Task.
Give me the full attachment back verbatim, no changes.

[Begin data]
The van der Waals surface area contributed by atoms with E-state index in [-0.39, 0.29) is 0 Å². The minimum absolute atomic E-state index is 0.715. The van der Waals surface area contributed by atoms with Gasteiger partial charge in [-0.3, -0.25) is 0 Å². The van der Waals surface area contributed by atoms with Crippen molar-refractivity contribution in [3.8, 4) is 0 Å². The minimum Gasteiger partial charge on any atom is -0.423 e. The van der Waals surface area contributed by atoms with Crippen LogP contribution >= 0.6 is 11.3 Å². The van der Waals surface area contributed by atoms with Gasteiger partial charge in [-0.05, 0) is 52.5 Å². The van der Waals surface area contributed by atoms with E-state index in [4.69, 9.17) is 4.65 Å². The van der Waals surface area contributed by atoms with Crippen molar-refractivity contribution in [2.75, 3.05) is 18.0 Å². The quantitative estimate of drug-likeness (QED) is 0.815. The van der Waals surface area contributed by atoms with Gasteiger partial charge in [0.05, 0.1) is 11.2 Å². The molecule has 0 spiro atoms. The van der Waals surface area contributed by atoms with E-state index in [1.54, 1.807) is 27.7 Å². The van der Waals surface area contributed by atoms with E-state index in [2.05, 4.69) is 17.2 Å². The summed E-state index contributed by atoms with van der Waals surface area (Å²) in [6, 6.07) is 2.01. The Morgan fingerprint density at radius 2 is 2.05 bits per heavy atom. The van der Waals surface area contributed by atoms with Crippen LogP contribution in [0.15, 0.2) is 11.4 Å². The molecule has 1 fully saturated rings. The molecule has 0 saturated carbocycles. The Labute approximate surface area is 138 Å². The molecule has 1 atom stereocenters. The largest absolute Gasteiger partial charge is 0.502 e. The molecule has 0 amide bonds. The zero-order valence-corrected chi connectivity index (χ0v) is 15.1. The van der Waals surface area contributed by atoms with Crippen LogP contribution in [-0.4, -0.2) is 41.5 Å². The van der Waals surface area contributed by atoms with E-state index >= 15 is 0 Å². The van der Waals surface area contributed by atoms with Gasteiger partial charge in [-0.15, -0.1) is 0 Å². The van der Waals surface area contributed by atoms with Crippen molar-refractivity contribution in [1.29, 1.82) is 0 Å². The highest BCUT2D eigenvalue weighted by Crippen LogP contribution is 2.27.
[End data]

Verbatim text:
The van der Waals surface area contributed by atoms with E-state index in [-0.39, 0.29) is 0 Å². The minimum absolute atomic E-state index is 0.715. The van der Waals surface area contributed by atoms with Gasteiger partial charge in [-0.3, -0.25) is 0 Å². The van der Waals surface area contributed by atoms with Crippen molar-refractivity contribution in [3.8, 4) is 0 Å². The minimum Gasteiger partial charge on any atom is -0.423 e. The van der Waals surface area contributed by atoms with Crippen LogP contribution >= 0.6 is 11.3 Å². The van der Waals surface area contributed by atoms with Gasteiger partial charge in [-0.05, 0) is 52.5 Å². The van der Waals surface area contributed by atoms with E-state index in [4.69, 9.17) is 4.65 Å². The van der Waals surface area contributed by atoms with Crippen molar-refractivity contribution in [2.75, 3.05) is 18.0 Å². The quantitative estimate of drug-likeness (QED) is 0.815. The van der Waals surface area contributed by atoms with Gasteiger partial charge in [0.05, 0.1) is 11.2 Å². The molecule has 0 spiro atoms. The van der Waals surface area contributed by atoms with E-state index in [1.54, 1.807) is 27.7 Å². The van der Waals surface area contributed by atoms with E-state index in [2.05, 4.69) is 17.2 Å². The summed E-state index contributed by atoms with van der Waals surface area (Å²) in [6, 6.07) is 2.01. The Morgan fingerprint density at radius 2 is 2.05 bits per heavy atom. The van der Waals surface area contributed by atoms with Crippen LogP contribution in [0.15, 0.2) is 11.4 Å². The molecule has 1 fully saturated rings. The molecule has 0 saturated carbocycles. The Labute approximate surface area is 138 Å². The molecule has 1 atom stereocenters. The largest absolute Gasteiger partial charge is 0.502 e. The molecule has 0 amide bonds. The zero-order valence-corrected chi connectivity index (χ0v) is 15.1. The van der Waals surface area contributed by atoms with Crippen LogP contribution in [-0.4, -0.2) is 41.5 Å². The van der Waals surface area contributed by atoms with E-state index >= 15 is 0 Å². The van der Waals surface area contributed by atoms with Gasteiger partial charge in [-0.15, -0.1) is 0 Å². The van der Waals surface area contributed by atoms with Crippen molar-refractivity contribution in [1.29, 1.82) is 0 Å². The highest BCUT2D eigenvalue weighted by Crippen LogP contribution is 2.27.